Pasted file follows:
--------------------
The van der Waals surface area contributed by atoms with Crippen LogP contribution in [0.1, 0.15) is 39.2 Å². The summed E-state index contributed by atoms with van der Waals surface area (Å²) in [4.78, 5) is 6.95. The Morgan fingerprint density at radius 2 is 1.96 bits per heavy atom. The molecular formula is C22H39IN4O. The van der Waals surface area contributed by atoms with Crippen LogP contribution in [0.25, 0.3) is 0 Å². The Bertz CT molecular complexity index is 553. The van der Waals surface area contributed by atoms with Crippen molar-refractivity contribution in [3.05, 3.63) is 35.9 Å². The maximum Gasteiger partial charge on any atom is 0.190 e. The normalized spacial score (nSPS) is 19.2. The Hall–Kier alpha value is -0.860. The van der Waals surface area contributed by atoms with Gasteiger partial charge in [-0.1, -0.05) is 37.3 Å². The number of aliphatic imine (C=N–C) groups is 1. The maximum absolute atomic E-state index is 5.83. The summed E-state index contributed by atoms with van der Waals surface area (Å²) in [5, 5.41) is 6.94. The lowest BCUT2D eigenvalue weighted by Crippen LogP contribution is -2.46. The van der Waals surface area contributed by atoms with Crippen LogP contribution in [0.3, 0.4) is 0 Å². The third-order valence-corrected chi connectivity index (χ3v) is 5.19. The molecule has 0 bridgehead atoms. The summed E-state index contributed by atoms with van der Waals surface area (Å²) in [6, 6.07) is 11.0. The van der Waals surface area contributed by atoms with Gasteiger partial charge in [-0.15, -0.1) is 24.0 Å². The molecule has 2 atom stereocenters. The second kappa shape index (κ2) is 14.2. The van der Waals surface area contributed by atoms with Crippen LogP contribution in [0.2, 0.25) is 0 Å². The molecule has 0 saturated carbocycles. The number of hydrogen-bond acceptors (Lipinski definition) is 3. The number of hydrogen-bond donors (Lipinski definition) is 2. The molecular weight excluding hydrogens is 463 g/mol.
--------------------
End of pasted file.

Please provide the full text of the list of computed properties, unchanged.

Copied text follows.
The van der Waals surface area contributed by atoms with Crippen LogP contribution in [0.1, 0.15) is 39.2 Å². The summed E-state index contributed by atoms with van der Waals surface area (Å²) in [4.78, 5) is 6.95. The Morgan fingerprint density at radius 2 is 1.96 bits per heavy atom. The molecular formula is C22H39IN4O. The van der Waals surface area contributed by atoms with Crippen LogP contribution in [0.25, 0.3) is 0 Å². The Bertz CT molecular complexity index is 553. The van der Waals surface area contributed by atoms with Crippen molar-refractivity contribution in [3.05, 3.63) is 35.9 Å². The maximum Gasteiger partial charge on any atom is 0.190 e. The normalized spacial score (nSPS) is 19.2. The Hall–Kier alpha value is -0.860. The van der Waals surface area contributed by atoms with Gasteiger partial charge in [-0.1, -0.05) is 37.3 Å². The number of aliphatic imine (C=N–C) groups is 1. The maximum absolute atomic E-state index is 5.83. The summed E-state index contributed by atoms with van der Waals surface area (Å²) in [5, 5.41) is 6.94. The lowest BCUT2D eigenvalue weighted by Crippen LogP contribution is -2.46. The van der Waals surface area contributed by atoms with Crippen LogP contribution in [0.3, 0.4) is 0 Å². The third-order valence-corrected chi connectivity index (χ3v) is 5.19. The molecule has 0 bridgehead atoms. The summed E-state index contributed by atoms with van der Waals surface area (Å²) in [6, 6.07) is 11.0. The van der Waals surface area contributed by atoms with Gasteiger partial charge in [-0.15, -0.1) is 24.0 Å². The molecule has 2 atom stereocenters. The second kappa shape index (κ2) is 14.2. The van der Waals surface area contributed by atoms with Crippen LogP contribution in [0.2, 0.25) is 0 Å². The molecule has 0 saturated carbocycles. The number of hydrogen-bond acceptors (Lipinski definition) is 3. The number of hydrogen-bond donors (Lipinski definition) is 2. The molecular weight excluding hydrogens is 463 g/mol.